We had a very tiny acquisition during the quarter, product take on with a company by the name of Sitton Spelling. That acquisition has only a couple million dollars of revenue, 50 SKUs and one employee. What we were after there was the professional development services offered that compliments are reading intervention strategy so to round out our capabilities there. That one is extremely small. We acquired it in the quarter, and it’s completely integrated at this point.

From a funding and outlook standpoint, science adoptions coming in fiscal ’09 hereto for California, Georgia and Kentucky. We’ve made some very early estimates without much, without any customer commitments at this point, so we’re trying to pretty careful as we were last year. We do expect to be a lighter than we thought in Georgia, but we think that California will perform pretty well for us.

From business conditions, marketplace and economic, we really don’t see any impact on our business in the current year, and we really don’t see expect to see any as we go through fourth quarter. We did take a look at our ’09 guidance and took into account what was going on in the marketplace when we trimmed the growth rate on the core business just a little bit. But again, we’ve got good visibility on parts of the business. Furniture is expected to perform well with the large projects already being funded.

The federal government really has increased funding for education this year and we’ve seen Bush’s proposal and we are seeing a request for additional increases in Title 1 in reading first for next year, so we don’t expect issues at the federal level. States are starting to experience revenue collection issues, but this is the first part of the pressure and they have reserves to tap that can help offset some of that. The only information that we can get out of the market right now on what’s happening at the state level are proposals from governors on budgets. In some of the large states, New York, Florida, Texas, Pennsylvania, we see governors proposing increased in education between 4% and 7% in the K-12 category. Some of those same states are also considering tax rebates within the state to compliment what the feds did.

So we’re not overly stressed with funding issues. We’ll continue to watch and see what’s going on. California has a large deficit to address; it’s probably the most serious situation. But again, it’s early in the process and we can’t get a read yet on what is likely to occur there. In the last recession that was very deep back in the fiscal 2003 and 2004 range for us, we saw teacher layoffs in a number of very serious situations for states. Our revenue declined and that period was only down 2%, so we tend to be somewhat recession resistant. We’ll update our viewpoint and our guidance as we get to the next conference call in June when we’ll have a little more time under our belt to see what’s happening with economic conditions and a little bit better look inside the budgets from the state.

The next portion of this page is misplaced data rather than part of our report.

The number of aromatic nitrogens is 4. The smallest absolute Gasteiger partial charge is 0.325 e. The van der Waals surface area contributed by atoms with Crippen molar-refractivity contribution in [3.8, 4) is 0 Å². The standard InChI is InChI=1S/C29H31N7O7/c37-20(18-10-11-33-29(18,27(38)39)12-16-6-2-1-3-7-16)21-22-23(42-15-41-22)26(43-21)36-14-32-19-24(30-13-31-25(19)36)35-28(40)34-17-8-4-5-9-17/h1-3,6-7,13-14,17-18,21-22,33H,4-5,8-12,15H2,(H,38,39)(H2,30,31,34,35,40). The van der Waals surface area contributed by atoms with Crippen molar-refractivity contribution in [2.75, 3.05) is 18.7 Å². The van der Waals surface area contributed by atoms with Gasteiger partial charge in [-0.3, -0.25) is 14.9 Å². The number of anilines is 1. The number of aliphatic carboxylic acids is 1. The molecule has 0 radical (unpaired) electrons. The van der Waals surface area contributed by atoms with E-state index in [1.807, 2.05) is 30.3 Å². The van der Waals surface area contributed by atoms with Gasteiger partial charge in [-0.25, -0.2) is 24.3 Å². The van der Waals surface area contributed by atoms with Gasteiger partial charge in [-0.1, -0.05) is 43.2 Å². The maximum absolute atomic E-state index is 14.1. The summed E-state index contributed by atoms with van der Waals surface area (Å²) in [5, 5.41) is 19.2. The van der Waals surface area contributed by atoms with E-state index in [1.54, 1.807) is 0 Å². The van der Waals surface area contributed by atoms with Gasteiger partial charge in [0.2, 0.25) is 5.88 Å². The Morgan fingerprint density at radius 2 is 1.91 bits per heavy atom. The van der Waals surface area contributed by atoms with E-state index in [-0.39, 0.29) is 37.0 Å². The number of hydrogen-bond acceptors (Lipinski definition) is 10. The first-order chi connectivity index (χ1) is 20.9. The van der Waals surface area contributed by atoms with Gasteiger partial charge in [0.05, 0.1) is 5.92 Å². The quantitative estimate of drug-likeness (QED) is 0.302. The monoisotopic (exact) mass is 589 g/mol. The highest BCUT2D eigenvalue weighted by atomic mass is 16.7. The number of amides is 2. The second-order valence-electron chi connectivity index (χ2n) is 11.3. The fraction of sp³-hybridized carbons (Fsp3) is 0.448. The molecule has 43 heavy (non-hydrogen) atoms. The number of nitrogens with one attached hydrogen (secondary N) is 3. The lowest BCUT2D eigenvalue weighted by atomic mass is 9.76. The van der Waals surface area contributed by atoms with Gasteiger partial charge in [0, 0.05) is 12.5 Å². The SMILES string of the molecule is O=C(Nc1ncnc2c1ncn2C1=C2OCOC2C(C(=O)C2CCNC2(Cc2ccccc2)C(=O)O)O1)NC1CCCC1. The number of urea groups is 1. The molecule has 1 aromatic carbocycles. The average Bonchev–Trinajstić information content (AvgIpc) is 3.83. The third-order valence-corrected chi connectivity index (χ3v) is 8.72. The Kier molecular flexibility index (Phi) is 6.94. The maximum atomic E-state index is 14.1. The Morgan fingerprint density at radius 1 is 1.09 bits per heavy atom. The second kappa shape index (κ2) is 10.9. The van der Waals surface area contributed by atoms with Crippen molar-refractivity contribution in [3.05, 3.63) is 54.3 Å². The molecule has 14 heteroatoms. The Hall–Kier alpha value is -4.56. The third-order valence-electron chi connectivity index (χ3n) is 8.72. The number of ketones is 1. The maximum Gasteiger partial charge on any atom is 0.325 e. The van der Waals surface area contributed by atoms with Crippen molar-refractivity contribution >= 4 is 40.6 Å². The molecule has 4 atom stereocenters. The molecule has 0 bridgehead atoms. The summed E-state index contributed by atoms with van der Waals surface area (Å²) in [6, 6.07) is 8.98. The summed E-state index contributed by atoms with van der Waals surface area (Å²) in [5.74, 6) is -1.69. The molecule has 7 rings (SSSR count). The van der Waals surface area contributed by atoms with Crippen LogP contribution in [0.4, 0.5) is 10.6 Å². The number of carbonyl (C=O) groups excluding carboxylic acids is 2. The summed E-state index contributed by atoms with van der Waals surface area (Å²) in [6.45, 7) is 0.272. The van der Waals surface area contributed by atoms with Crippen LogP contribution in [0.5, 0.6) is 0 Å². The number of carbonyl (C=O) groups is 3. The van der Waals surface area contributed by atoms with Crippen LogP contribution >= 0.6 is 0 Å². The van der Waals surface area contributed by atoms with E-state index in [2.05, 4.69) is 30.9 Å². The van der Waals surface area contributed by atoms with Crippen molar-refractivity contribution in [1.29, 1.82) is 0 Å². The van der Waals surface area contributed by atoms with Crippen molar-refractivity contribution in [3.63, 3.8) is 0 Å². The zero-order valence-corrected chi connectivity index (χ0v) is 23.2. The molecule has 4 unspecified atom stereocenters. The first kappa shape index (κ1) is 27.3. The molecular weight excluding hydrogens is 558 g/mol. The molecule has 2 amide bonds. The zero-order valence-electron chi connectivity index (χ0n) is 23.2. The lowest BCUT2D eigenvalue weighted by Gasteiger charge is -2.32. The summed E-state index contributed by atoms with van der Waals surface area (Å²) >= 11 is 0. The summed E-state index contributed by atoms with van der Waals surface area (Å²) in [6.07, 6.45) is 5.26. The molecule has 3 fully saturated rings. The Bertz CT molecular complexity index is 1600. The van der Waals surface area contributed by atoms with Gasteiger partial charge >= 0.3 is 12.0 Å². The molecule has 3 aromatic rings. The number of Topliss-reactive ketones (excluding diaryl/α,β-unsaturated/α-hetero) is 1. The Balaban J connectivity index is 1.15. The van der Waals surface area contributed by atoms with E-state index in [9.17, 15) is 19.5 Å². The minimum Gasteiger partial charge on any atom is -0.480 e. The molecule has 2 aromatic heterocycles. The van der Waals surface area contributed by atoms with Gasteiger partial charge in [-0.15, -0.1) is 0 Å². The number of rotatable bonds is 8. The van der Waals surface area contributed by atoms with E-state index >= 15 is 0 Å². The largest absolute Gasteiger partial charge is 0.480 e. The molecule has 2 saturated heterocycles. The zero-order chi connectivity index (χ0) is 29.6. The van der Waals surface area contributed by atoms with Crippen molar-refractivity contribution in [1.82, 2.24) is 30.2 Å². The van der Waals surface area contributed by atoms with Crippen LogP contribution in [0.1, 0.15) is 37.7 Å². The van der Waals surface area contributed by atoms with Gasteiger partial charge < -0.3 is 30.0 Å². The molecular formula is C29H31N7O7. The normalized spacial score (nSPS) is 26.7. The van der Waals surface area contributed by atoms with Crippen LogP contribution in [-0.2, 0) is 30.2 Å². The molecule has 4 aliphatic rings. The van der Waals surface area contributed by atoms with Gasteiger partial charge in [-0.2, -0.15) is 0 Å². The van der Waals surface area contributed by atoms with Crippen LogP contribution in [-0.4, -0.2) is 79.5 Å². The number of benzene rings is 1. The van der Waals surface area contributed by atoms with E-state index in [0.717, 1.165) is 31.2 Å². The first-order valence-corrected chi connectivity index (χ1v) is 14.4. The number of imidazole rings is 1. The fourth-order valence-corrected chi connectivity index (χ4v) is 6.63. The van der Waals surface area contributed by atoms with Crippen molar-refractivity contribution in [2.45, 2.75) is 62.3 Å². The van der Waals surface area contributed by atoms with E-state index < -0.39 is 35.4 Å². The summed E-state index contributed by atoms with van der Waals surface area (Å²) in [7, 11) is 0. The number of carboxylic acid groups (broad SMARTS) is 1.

A couple quick comments on the sale of the Media business, that process is going a little slower than we expected, but we do expect to conclude it in Q4.

The CFO search, we do expect to conclude in the March timeframe.

Then I just want to finish up with a couple of comments on our content strategy which continues to push us toward education with content rich products. The category management and the content acquisition of development that we’re talking about will continue to transform the company from a distributive of commodities to a content-rich education company. The product focus and the mix will continue to change really leading to changes in the traditional reporting of our two segments,

Essentials and Specialty, some time over the next year to two. From a curriculum standpoint, we expect to make some very small acquisitions over the next couple of years to gain some platform areas in that and art that will help us invest into programs that will become (inaudible)-like programs that we have in our science area. Then of course our specialty product development that we today where we invest about $10 million a year will continue and combining that with category management will really lead us to solutions for customers that are more unique and move us away from the dependence on the commodity products.

So with that, I’ll stop and turn the call over to Tom and Kevin, and we’ll get some more details there. Tom.

Thomas Slagle

Thanks, Dave. Good morning, everyone. Let me start by just kind of reiterating, as Dave mentioned, we’re very pleased to report that both our Specialty and Essential segments showed organic growth in the third quarter. While our Essentials growth is modest, we’re certainly beginning to some of the positive progress with the strategies that we’ve been working on and that’s encouraging for us. While one quarter does not build the trend, and we recognize that, it does build a bit of momentum that we’re starting to believe that the strategies we’re putting in play will help us drive consistent growth in the four up quarters. I want to emphasize that we have our feet squarely on the accelerator in terms of customer, competitor marketplace intelligence efforts and are resulting alignment actions. Our efforts to drive growth, innovation and efficiencies within the Essentials group is strong as well as across the entire company and that will be our continued mantra going forward.